Certainly these are big numbers, but how can individual homeowners relate to this?
- These pollution savings equate to every one of the upgraded households driving their personal car 2,000 miles less per year.
- For the 7-state region the energy savings would eliminate the construction of a typical size power plant every year.
- The 30-year pollution savings from LoĒ² would be the equivalent to shutting off all of the power plants in the region for four months.
The American Society of Heating, Refrigeration and Air Conditioning Engineers has developed standards to rate the thermal comfort of an indoor environment. ASHRAE Standard 55 defines an environment as “acceptable” when 80% of the occupants are comfortable.
Tinted glass products absorb solar energy and get hot in the sunlight. Glass surface temperatures can exceed 100°F even with relatively mild outdoor temperatures. The same thing happens with retrofit films that are installed to the inside of the house. The chart below shows that more than 60% of occupants will find the room with tinted single pane glass (or retrofit film) unacceptable. The double pane tint slightly improves comfort, but still fails against the criteria established by ASHRAE.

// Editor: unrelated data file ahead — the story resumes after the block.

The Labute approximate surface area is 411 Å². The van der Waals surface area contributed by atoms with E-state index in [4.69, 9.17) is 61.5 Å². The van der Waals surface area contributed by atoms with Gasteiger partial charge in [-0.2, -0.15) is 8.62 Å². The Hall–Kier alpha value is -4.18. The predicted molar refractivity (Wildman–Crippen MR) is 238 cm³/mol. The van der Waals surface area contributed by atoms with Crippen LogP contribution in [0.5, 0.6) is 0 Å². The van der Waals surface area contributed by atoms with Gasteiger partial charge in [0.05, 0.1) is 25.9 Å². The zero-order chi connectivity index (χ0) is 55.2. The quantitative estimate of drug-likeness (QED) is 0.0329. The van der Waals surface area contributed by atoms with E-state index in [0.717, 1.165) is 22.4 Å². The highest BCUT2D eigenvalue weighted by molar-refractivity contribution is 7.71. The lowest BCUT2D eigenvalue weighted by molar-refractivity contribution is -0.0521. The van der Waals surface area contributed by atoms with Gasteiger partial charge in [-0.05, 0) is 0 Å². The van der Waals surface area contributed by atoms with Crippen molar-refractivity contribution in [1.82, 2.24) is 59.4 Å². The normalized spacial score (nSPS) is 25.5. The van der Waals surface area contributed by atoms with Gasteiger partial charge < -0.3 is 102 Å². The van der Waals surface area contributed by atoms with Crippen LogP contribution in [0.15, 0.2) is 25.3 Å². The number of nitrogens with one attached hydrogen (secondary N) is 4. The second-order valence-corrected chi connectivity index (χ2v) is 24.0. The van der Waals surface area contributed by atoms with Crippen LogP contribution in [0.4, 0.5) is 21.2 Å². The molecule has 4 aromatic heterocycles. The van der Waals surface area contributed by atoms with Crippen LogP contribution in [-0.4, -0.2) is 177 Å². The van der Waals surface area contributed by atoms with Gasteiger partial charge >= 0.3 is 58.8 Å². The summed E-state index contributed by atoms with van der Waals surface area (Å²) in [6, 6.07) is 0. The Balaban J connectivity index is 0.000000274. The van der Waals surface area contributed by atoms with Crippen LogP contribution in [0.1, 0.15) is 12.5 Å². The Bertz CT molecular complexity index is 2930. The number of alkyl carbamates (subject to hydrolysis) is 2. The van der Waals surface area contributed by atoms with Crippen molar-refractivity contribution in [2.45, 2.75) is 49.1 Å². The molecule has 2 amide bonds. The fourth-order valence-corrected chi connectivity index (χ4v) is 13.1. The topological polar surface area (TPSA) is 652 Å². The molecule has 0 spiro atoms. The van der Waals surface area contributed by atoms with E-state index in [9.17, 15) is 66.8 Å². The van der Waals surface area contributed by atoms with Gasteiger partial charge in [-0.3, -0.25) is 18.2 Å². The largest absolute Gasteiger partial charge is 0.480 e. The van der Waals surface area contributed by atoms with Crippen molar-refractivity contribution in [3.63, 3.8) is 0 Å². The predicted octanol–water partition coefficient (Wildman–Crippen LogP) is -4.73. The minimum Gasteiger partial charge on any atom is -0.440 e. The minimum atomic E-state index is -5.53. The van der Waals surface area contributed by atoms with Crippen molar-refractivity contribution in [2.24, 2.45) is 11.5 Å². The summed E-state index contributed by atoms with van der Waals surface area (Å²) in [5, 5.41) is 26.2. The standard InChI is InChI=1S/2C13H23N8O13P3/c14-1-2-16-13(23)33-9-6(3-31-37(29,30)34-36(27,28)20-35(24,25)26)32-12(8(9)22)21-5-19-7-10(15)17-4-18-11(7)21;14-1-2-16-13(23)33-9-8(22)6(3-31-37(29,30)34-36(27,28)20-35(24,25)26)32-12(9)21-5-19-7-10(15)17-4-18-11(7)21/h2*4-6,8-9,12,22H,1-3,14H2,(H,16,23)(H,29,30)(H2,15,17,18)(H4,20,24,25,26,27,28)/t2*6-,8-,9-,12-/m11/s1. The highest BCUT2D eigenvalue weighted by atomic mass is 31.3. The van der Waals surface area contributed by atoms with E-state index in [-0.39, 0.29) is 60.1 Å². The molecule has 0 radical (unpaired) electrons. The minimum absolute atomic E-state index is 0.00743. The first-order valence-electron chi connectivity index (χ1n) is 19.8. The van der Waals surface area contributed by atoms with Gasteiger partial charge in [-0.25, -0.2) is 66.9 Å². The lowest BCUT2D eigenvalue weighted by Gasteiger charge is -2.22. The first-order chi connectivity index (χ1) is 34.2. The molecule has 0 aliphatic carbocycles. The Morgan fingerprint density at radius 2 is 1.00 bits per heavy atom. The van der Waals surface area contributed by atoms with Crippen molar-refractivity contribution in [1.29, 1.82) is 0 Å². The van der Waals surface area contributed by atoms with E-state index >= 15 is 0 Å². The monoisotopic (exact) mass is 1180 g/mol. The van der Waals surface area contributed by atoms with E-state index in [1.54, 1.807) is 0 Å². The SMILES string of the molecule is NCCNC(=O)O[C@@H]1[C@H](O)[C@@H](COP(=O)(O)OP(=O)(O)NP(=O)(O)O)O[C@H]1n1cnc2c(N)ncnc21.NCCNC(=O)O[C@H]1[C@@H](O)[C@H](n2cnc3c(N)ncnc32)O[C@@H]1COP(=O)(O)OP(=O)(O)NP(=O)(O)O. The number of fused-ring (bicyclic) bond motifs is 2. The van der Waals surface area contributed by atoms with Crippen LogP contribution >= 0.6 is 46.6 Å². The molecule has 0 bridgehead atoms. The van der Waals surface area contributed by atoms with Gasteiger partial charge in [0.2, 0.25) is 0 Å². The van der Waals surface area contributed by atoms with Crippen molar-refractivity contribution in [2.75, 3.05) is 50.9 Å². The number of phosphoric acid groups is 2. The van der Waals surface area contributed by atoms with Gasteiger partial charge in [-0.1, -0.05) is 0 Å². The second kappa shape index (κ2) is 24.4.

Another success story
Windows with LoĒ² save energy, reduce fossil fuel emissions, and create a thermally comfortable home. Cardinal’s Windrose project has proven this for the benefit of the South and Gulf coast regions, which typify a hot, humid climate. Previously, the Roseville project in California verified comparable energy savings for the Southwestern U.S.